The United States District Court for the Southern District of New York (Alison J. Nathan, District Judge) granted defendants' motion under Federal Rule of Civil Procedure 12(b)(6), dismissing plaintiffs' federal claims on various grounds and declined to exercise supplemental jurisdiction over their state-law claims. See Melrose Credit Union v. City of New York, 247 F.Supp.3d 356 (S.D.N.Y. 2017). Plaintiffs appeal and we affirm.


         This lawsuit arises out of the technology-driven changes to the for-hire ground transportation market brought about by the entry into that market of companies such as Uber and Lyft, and the regulatory regime that the City has put in place in response to these changes. This regulatory framework generally divides the City's for-hire ground transportation industry into two groups. One group consists of the holders of traditional New York City taxicab medallions for yellow taxicabs. A medallion is a license issued by the TLC that permits the holder to operate a yellow taxicab in New York City, use the medallion as security for loans, and lease the medallion to other taxicab operators. Medallion taxicabs are the only vehicles that may pick up passengers who hail a vehicle, and may do so anywhere on the streets of the City.[1]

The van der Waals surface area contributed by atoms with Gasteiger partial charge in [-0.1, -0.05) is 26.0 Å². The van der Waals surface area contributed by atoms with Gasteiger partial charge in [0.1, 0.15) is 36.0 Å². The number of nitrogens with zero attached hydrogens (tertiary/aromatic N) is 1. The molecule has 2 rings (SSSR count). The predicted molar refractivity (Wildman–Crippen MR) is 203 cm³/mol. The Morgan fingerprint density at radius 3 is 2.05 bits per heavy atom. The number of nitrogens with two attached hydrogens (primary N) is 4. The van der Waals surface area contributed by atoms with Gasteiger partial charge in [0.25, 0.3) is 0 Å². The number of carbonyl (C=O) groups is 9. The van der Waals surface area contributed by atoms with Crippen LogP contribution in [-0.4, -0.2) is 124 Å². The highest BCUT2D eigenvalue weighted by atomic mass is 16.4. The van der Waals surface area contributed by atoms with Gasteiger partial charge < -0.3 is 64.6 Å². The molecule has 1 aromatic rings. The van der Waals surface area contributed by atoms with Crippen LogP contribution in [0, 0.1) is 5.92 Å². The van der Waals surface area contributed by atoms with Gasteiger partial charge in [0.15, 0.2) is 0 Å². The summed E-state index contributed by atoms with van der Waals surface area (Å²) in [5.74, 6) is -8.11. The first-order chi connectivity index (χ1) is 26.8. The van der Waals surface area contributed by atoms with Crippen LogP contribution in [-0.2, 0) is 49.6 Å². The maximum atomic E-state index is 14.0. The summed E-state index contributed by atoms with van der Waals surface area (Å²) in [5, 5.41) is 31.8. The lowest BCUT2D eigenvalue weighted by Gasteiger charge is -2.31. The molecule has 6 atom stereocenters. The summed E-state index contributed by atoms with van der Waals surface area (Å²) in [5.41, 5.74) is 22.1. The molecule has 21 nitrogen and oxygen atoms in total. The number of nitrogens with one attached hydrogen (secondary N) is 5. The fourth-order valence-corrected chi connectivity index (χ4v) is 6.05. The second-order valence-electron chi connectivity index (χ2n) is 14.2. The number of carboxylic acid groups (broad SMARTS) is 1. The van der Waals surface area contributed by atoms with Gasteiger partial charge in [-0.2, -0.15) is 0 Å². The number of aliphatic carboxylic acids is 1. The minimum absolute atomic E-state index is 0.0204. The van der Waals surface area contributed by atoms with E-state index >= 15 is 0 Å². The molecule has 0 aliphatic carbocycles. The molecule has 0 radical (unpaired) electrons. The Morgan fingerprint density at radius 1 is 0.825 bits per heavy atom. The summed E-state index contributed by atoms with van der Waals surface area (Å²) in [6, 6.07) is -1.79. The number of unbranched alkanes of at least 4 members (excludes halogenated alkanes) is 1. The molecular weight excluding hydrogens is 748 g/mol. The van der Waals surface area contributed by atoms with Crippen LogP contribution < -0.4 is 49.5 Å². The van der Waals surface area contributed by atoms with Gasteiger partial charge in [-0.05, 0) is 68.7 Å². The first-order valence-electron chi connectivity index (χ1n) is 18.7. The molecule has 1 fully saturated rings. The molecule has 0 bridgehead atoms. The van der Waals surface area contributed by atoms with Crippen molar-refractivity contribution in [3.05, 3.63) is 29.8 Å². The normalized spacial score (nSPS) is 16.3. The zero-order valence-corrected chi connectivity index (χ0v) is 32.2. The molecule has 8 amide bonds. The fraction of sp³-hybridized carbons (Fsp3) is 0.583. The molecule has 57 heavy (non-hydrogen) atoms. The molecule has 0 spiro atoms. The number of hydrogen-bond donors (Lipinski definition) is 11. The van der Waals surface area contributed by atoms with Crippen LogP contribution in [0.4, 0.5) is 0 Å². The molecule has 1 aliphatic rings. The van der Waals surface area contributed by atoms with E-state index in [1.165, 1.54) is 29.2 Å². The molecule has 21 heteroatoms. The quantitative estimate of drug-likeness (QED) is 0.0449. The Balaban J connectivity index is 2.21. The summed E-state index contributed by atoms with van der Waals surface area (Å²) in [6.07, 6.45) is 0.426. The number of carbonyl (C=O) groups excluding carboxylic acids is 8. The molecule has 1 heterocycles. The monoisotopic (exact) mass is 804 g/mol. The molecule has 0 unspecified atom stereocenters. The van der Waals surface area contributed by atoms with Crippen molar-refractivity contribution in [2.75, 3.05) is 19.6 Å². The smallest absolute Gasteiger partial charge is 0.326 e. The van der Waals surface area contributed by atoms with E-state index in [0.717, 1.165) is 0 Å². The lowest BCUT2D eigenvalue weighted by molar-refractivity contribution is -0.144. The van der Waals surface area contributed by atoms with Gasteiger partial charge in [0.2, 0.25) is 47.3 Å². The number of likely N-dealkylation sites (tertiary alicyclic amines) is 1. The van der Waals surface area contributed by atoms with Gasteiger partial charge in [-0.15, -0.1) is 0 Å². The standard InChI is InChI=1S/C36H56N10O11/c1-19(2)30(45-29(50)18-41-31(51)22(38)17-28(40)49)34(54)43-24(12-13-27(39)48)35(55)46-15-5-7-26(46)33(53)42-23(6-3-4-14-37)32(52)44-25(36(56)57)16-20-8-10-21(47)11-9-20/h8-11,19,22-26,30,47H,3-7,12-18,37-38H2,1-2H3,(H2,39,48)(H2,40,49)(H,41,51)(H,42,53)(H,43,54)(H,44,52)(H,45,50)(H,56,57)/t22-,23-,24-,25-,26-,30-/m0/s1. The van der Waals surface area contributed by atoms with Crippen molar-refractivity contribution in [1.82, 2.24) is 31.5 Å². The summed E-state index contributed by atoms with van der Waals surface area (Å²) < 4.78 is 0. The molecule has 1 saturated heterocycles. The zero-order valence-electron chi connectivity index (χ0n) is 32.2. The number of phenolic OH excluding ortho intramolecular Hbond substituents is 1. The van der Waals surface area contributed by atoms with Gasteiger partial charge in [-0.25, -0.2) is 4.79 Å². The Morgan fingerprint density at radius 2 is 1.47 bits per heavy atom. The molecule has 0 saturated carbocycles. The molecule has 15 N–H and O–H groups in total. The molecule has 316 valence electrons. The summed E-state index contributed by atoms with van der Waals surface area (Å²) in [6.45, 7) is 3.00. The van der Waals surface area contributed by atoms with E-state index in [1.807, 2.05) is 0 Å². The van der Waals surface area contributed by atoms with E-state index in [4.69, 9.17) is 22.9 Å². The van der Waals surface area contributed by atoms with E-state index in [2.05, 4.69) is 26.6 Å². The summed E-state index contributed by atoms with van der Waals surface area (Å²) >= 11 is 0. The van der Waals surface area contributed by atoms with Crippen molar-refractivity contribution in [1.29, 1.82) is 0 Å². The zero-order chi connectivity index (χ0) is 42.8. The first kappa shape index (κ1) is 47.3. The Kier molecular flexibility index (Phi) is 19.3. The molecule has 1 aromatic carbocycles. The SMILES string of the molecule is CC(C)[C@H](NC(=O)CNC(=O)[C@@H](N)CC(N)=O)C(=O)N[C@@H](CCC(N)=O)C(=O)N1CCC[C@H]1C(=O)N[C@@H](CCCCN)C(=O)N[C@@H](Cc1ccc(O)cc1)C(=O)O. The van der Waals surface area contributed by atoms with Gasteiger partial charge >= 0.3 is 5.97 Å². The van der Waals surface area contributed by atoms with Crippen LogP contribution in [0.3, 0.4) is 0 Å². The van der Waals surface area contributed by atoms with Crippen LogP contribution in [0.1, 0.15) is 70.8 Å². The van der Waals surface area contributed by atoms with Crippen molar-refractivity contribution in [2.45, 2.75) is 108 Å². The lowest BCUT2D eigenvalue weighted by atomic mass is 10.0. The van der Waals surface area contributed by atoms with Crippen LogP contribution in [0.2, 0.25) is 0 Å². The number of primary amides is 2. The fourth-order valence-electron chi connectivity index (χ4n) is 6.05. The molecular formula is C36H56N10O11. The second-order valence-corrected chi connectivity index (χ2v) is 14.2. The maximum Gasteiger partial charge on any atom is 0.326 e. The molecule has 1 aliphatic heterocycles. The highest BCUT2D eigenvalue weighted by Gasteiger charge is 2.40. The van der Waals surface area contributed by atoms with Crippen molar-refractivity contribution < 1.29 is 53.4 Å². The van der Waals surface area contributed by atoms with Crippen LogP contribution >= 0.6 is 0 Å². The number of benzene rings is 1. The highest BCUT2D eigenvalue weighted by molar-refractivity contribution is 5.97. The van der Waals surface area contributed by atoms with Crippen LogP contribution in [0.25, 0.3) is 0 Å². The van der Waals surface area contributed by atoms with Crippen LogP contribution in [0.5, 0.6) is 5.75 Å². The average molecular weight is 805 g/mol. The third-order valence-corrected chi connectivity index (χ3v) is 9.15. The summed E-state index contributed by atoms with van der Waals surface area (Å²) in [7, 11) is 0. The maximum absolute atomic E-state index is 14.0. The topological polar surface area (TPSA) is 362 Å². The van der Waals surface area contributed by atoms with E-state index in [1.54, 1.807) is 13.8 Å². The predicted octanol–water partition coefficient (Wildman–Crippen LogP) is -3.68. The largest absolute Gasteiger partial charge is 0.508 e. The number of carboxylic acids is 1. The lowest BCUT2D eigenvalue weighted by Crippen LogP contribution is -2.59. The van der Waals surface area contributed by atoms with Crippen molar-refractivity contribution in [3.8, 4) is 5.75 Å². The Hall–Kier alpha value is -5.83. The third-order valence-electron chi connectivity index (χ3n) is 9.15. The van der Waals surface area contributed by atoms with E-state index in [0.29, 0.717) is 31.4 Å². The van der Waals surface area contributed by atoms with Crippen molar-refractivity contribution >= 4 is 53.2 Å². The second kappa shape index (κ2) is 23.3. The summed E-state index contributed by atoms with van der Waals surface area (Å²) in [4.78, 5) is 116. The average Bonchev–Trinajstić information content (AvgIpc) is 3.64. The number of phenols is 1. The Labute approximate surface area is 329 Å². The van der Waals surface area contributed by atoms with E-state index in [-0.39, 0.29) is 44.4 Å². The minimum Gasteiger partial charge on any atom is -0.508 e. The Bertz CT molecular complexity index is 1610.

The other group of industry participants is for-hire vehicles ("FHVs"), which the N.Y.C. Administrative Code defines in § 19-502(g) as vehicles "other than a taxicab." This group includes car services and carriers such as Uber and Lyft that do not possess TLC medallions but are permitted to transport passengers so long as they do so "only on the basis of telephone contract or prearrangement." N.Y.C. Admin. Code § 19-516(a); see also 35 R.C.N.Y. § 51-03 (Definitions) (defining "For-Hire Vehicle" as "a motor Vehicle licensed by the [TLC] to carry Passengers for-hire in the City, which: . . . (3) is not a Taxicab").